I was sad to learn that jazz bassist Charlie Haden passed away on Friday. I know that with so many great musicians in the world, even in my home town, it is hard to say who your favourite is, exactly. But Charlie was certainly in my top ten, and his album Now is the Hour might well be my favourite album ever, in any genre. You know how it is with certain albums, they find you at difficult times and then they become part of who you are, part of your story. “The Left Hand of God” from the same album is the one song I would asked to be played at my funeral.
No great surprise that I have a story about him . . .
A few years ago, I was writing for the Calgary Herald. I typically wrote a Saturday column on nothing in particular other than myself, but from time to time if something came up that caught my interest, I would ask if I could write about it. And so when it was announced that Charlie would be playing at the jazz festival in Calgary, I contacted my editor and asked if I could write a piece about him and so it was arranged. I was told his publicist (his wife, Ruth) would contact me.
A few days later, my phone rang and I answered it and the person asked “Is Eugene there?” and I said, “This is Eugene,” and then the person said, “Hi, Eugene, this is Charlie Haden, how you doing, man?”
I said, “Fine, Charlie, but give me a second.” I put the phone down and hyper ventilated and jumped around my living room for a minute trying to get it together to have a conversation with one of the greatest musicians on the planet. It was one of the few times in my life when I was totally star struck.
I regained my composure enough to have a decent conversation that I could turn into a piece for The Herald. When we were hanging up, I said, “If there’s anything I can do for you while you’re here, anything at all, just let me know.” He thanked me. I wrote my piece. Other than looking forward to hearing him actually play, I assumed that was that.
A few days later, the phone rang. I answered and the voice on the phone said, “Hi Eugene, this is Charlie Haden, how you doing, man?” I told him I was good and I asked him how he was. Seems he was having issues with the hotel the Festival had booked him in.
“You live there, man, do you think the Sandman Hotel is any good?” I said I thought it was an insult that they were putting an artist of his stature up at the Sandman and he agreed. (I was just being sycophantic, it’s not a bad place, really.) He told me that he didn’t like the look for the place, but he’d been told there were no other hotels available. I offered to make a few calls. He appreciated that. So I made the calls and used what influence I have but everywhere I called it was the same thing: no vacancy. Even for Charlie Haden.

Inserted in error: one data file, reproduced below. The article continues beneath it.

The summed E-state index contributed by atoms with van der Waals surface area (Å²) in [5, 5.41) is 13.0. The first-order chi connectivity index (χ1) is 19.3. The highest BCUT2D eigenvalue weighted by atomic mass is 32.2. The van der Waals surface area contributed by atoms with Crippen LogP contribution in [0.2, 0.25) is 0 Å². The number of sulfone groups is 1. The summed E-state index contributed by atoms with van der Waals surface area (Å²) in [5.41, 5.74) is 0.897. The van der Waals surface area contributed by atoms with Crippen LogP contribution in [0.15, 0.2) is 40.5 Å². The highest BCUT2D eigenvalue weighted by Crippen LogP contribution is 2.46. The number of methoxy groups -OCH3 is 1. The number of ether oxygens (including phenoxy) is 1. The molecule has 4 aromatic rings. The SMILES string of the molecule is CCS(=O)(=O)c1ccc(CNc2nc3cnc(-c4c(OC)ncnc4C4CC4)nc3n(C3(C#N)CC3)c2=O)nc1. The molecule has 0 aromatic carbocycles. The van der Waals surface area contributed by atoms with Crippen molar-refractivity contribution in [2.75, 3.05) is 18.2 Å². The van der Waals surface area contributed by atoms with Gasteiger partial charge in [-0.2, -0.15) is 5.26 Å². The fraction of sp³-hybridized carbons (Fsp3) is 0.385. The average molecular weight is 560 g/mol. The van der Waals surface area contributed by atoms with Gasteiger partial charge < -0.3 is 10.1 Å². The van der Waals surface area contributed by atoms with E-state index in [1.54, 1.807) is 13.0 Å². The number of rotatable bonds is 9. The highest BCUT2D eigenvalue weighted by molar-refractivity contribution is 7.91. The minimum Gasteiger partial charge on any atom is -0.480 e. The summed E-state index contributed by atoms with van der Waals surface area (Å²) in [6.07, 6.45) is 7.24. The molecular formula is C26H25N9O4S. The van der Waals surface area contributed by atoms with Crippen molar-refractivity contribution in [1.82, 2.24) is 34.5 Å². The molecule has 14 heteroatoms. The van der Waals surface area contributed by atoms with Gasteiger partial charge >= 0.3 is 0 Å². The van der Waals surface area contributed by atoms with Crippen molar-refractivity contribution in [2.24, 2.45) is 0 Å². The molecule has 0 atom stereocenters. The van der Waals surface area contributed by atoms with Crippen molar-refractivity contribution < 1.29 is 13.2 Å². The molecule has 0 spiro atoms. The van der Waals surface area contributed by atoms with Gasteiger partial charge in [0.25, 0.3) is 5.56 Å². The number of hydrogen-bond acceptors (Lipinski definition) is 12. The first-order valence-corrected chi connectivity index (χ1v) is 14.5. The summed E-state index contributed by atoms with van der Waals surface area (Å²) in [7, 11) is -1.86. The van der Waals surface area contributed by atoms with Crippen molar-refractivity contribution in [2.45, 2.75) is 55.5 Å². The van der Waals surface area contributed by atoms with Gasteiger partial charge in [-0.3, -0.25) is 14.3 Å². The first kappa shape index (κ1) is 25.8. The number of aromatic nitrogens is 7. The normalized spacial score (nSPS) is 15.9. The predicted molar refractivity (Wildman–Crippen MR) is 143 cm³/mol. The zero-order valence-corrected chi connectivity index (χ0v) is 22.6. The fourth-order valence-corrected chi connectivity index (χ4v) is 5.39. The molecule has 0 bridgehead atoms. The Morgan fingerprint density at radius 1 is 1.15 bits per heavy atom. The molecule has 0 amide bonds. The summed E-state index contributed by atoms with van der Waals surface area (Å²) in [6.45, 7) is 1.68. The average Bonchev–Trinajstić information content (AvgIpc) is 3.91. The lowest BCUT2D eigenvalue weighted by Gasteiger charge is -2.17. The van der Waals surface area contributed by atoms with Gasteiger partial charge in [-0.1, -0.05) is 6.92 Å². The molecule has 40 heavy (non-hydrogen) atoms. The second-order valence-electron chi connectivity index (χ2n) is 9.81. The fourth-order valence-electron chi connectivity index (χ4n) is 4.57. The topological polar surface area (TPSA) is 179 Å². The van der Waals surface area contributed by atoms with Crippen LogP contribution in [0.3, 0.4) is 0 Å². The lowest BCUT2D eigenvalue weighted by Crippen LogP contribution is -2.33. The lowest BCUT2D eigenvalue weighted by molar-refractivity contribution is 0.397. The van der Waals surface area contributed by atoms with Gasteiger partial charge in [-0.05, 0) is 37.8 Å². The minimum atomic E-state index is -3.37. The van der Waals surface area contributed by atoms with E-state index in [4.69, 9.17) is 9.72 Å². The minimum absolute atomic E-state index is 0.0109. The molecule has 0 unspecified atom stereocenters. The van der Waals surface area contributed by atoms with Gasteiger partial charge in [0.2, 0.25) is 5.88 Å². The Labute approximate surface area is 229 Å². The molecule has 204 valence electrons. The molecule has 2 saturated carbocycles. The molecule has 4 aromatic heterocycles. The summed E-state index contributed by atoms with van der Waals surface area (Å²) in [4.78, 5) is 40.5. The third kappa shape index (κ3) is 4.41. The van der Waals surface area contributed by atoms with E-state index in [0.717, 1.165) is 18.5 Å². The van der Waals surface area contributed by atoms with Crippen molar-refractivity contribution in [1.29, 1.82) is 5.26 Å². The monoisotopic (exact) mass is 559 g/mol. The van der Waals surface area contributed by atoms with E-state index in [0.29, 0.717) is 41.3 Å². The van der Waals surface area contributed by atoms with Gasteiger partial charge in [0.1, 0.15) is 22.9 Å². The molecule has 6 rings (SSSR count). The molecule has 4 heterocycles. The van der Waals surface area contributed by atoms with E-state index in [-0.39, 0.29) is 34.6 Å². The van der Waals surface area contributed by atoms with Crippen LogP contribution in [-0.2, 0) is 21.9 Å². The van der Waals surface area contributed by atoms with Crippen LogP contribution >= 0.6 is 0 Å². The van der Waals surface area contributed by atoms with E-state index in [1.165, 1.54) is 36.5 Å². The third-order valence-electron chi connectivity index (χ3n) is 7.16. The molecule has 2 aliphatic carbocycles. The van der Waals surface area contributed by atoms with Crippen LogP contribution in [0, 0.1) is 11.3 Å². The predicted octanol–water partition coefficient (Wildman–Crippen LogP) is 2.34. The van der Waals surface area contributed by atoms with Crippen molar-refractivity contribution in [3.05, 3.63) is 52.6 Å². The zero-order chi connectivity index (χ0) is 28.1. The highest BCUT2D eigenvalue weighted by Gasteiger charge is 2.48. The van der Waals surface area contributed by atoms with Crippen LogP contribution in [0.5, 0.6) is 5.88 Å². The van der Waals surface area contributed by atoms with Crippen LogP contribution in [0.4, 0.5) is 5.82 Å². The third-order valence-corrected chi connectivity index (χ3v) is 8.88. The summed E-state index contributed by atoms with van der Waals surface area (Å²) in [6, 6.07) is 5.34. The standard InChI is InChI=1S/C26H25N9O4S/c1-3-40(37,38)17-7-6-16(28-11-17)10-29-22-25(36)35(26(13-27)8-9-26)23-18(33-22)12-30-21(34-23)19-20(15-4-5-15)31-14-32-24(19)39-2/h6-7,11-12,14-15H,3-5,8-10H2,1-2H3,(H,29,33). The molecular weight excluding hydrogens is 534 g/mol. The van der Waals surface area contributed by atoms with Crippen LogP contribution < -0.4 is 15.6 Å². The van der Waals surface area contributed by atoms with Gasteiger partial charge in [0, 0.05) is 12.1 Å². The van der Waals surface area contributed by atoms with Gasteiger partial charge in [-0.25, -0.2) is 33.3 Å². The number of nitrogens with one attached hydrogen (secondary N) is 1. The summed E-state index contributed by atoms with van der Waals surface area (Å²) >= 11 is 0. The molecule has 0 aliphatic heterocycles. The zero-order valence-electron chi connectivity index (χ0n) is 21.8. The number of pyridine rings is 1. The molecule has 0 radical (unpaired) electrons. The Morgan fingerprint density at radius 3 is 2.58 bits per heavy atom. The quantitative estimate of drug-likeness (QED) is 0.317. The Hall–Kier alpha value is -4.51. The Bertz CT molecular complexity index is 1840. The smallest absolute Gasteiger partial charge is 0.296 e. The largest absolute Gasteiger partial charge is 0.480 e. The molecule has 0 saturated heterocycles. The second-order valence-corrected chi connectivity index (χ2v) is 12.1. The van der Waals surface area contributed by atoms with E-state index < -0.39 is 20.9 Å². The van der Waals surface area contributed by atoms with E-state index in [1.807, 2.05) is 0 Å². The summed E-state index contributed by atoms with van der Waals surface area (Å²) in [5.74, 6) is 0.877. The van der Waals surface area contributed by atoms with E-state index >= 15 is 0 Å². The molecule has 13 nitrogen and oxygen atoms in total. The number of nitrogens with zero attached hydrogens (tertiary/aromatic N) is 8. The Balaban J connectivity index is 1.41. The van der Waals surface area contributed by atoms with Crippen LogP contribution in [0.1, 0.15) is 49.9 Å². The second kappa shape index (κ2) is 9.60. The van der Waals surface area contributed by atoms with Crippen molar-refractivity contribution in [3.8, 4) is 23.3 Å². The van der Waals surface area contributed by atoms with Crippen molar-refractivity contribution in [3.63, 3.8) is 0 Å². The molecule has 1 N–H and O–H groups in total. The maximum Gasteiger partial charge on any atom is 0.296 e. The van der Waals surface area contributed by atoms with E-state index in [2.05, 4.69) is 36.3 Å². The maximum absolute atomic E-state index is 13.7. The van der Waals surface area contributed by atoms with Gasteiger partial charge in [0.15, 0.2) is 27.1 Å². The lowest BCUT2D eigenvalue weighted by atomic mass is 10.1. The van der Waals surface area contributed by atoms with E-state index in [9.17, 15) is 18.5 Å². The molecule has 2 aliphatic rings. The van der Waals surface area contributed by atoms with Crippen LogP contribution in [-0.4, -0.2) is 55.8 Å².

Charlie called the next day. “Hi Eugene, this is Charlie Haden, how you doing, man? Any luck finding us a hotel?” Well, it’s tough to let down a hero, but I had to report that I’d had no luck. Charlie thanked my and we said good-bye and I assumed that was that.
The next day the phone rang. My phone doesn’t ring that often, so I was hardly surprised when I answered and heard, “Hi Eugene, this is Charlie Haden, how you doing, man?”
“Good, man,” I replied. “What’s up?”
“What do you know about the Hotel Arts?” he asked.
“It’s great, “ I said. “A lot of visiting theatre artists stay there. It’s one of our coolest hotels.”
“They managed to find a room there. They want to put us up there,” he said.
“Great!” I said.
“I don’t think so,” he said. “I’ve checked it out on line and I don’t think I like it.”
I had an idea. I offered to give up my place for Charlie and Ruth, and I would go stay at the Hotel Arts for a few days. I lived in a beautiful old house in Bankview at the time and as far as I was concerned they were welcome to it. And a few days at Hotel Arts would have been a nice little break for me.
Charlie wasn’t convinced. It was my best offer and so there wasn’t much left for us to talk about. When we hung up, I knew it would be the last time I would hear from Charlie Haden.
As it turned out, he stuck to his guns and ended up getting a suite at the Rimrock in Banff, one of the best hotels anywhere. Well, he’d been touring for over 50 years. What did you expect? When the road is home, you learn to take good care about where you stay.
Charlie and his band played an amazing concert at Knox Church downtown a few days later. It was truly one of the great artistic experiences of my life, a real highlight. Afterwards, I went down to the green room. I walked past the security guard assuring him that “It’s OK, man, Charlie and I are friends.” I was calling everyone “man” by then.
And there he was, Charlie Haden, in the flesh. I approached him and said, “Hi, Charlie, it’s Eugene Stickland, how you doing man?” We had a little chat, but it was clear his performance had taken a lot out of him. That’s when he told me he was staying at the Rimrock. You could tell there was nothing he wanted more at that moment than to be there. And who could blame him?
I thanked him for the beautiful music, and I guess that’s what I’m doing with this post. He was a real beauty, I have always been in awe of his sublime artistry and incredible versatility. He was an artist’s artist, truly one of the greats. He will be missed.
Please take a few minutes to listen to “The Left Hand of God.” I hope it moves you the way it moves me.
RIP, Charlie Haden.
Thanks for reading.